DEATH FROM THE SKIES

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Plait’s Death From The Skies – Want A Copy?

Posted in Podblack Cat by Skepdude on October 6, 2008

CLICK HERE TO GO TO THE ORIGINAL ENTRY AT “PODBLACK CAT”

 

Yes, it’s been released. Here’s a photo I got of Michael Stackpole enjoying his copy – but mine has been edited, ha ha ha!

And I’m thinking I might just donate my copy that I got (ah, Amazon.com, you are so nice to send on zippy post!) mine to whoever wants to send in what we judge to be the best idea for a new shirt logo and slogan to the Skeptic Zone Podcast…

First, check out the range of shirts and things we already have featured on Zazzle!

Then, go have a listen to the second episode of the Skeptic Zone, that was just released – at the Official Skeptic Zone Site and here’s the iTunes Link For Subscription.

It’s kind of a mini-episode, featuring on the Skeptics in the Pub over in Sydney, with Rachael, Richard and a lot of the skeptic gang enjoying a good time. There may or may not be references to ghosts wearing ‘Choose Life!’ 80s shirts and perhaps the Goodies. I cannot give too much away.

As for giving away what I think about Plait’s book? Well, from my first read that has taken me from writing much over the past day or so – bugger space. Save me from prions: progressive neurodegenerative disorders suck far, far worse than black holes and at least in your last few minutes you can actually think ‘cool!’ if it really was the highly unlikely cannibal galaxies. ‘Death From the Skies’ is probably better for Arthur Dent than a big guide with ‘Don’t Panic’ written in large, friendly letters on the cover. Because it actually does show why ‘don’t panic’.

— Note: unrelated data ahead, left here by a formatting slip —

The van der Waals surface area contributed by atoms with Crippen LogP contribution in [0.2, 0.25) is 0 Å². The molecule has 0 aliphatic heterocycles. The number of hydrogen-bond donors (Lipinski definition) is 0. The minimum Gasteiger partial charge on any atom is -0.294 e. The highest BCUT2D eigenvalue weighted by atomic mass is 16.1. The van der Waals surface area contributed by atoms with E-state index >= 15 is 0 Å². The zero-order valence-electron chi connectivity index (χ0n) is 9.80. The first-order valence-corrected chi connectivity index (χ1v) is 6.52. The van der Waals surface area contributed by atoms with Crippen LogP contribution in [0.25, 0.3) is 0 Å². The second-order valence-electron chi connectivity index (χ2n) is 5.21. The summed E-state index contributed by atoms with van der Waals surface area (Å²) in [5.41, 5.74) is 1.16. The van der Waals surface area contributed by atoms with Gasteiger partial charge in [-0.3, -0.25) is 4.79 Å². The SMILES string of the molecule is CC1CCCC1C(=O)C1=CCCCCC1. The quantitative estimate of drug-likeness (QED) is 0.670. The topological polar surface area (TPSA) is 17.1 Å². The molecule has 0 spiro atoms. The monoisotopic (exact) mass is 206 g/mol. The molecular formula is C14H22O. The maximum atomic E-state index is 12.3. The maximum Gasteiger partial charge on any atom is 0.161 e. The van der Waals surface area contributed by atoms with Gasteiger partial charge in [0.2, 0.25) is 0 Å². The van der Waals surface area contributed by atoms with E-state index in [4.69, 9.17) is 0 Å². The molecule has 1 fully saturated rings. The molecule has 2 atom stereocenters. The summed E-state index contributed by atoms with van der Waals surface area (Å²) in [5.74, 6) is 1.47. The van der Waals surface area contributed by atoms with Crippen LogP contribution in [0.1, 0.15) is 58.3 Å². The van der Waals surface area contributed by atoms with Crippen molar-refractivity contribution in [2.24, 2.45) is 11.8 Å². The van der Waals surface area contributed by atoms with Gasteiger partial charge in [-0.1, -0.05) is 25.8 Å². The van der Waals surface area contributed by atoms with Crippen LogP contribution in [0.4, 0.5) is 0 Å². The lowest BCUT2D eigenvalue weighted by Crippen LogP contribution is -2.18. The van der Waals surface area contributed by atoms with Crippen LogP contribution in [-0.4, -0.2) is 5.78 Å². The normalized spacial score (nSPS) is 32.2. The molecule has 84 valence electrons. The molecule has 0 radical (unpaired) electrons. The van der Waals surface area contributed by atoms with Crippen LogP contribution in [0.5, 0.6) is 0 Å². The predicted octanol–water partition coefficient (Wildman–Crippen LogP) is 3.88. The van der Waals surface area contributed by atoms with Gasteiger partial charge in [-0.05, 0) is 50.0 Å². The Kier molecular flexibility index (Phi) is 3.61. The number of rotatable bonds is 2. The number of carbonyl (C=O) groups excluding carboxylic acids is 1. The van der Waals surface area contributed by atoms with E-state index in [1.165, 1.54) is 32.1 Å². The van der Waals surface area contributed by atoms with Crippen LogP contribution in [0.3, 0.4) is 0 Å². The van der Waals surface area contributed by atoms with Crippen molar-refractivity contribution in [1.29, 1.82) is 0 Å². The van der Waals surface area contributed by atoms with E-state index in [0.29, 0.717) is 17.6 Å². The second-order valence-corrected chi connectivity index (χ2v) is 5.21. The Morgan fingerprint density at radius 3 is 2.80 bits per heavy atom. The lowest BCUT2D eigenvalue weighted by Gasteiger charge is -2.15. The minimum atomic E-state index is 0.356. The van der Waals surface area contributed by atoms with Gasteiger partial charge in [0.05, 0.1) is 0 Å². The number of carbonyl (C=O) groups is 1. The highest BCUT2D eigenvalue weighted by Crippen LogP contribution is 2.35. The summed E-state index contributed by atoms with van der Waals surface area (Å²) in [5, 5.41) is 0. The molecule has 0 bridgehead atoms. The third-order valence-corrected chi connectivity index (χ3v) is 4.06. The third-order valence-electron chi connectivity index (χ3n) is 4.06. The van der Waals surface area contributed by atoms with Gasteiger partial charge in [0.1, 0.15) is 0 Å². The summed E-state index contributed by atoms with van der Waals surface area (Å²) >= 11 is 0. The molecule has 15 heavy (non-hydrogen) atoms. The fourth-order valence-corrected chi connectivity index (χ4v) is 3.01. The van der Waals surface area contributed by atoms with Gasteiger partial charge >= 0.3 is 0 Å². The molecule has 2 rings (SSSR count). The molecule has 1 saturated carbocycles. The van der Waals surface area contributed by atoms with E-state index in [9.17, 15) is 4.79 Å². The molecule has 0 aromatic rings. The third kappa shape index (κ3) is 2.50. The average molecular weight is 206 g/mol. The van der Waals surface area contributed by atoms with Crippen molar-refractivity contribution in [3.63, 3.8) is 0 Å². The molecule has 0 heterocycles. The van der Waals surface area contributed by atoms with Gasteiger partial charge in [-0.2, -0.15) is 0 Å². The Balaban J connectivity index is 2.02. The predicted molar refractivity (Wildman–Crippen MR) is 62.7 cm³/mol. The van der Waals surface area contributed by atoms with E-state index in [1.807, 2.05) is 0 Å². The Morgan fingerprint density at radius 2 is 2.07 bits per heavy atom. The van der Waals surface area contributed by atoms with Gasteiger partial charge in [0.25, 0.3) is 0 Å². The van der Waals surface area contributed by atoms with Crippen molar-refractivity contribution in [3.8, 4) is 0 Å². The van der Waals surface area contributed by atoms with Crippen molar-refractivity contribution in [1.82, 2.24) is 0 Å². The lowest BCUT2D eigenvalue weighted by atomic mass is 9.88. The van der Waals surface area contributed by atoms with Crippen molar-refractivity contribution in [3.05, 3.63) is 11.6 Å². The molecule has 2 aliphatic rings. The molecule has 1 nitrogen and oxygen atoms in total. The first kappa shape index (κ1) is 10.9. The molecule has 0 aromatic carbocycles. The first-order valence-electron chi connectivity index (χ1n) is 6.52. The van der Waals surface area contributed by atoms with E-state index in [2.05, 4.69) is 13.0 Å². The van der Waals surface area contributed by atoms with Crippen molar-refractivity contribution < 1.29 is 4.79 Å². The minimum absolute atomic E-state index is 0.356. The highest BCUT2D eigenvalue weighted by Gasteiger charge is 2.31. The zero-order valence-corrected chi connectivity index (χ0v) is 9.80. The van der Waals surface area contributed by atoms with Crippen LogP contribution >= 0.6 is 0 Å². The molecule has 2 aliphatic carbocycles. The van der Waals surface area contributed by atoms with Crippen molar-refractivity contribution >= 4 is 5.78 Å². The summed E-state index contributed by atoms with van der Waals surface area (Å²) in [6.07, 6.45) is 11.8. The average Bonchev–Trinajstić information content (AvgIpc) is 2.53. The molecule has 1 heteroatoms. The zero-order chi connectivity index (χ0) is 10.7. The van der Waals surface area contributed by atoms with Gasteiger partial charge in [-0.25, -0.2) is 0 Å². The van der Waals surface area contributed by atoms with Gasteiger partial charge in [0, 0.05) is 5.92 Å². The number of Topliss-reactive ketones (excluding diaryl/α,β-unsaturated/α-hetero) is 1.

I first gave a copy of Plait’s first book, Bad Astronomy, to a student who completed an investigation into moon hoaxes as a part of her submission to a skeptic report writing contest. The amount of detail she went into led to her asking on Dr Plait’s BAUT board about the Van Allen belts.

His response: “…they were in the belts for just a few minutes. Inner, outer, it doesn’t matter. Since they weren’t in them for long, they didn’t get a lethal dose of radiation. Elevated levels, yes,; lethal, no.If you sat in the belts long enough, you’d die from radiation, but that would take hours or days, so it wasn’t a concern for Apollo. As I like to tell people: of course the van Allen belts are deadly– there’s no air in them!”

That same sort of matter-of-fact breakdown is evident in Death From The Skies: These Are The Ways The World Will End and in fact I think it’s a little better this time around. It reminds me more ofTrick Or Treatment: Alternative Medicine On Trial in the breakdown of chapters.

Since Bad Astronomy was published, I’ve been quietly moving the few rare copies that I can find left, into the ‘horoscope’ section of the bookstores I go into (there’s all sorts of things you can do with multiple copies on the shelves – I’ve had Lynne Kelly’sSkeptics Guide to the Paranormal fit quite nicely next to the latest Sylvia Browne and the like – another book that deserves your support and a republish!). I would therefore suggest that ‘Death From the Skies’ would go quite nicely next to anything by a certain William E Burrows regarding “Teh deadly space!!” and does fit neatly on a shelf in any of the young teen reference sections in the bookstore. I’ve done enough poking around the bumper editions by DK Publishing, Usborn, Wiley and the like to see that, like Bad Astronomy, it can certainly get a good audience.

Anyway – I’m donating mine, start sending in some suggestions for t-shirt logos and slogans (you can get an idea of our style already, from the picture I have here of Plait holding one) – to richard (at) skepticzone.tv and we’ll see about the winner on a future ep!

And you can catch Plait talking about his book on the THIRD episode of Skeptic Zone, next week! Head to www.skepticzone.tv to prepare for your downloading pleasure.

By the way – last call for the Linneaus Legacy Blog carnival at podblack at gmail – it’ll be out on Monday!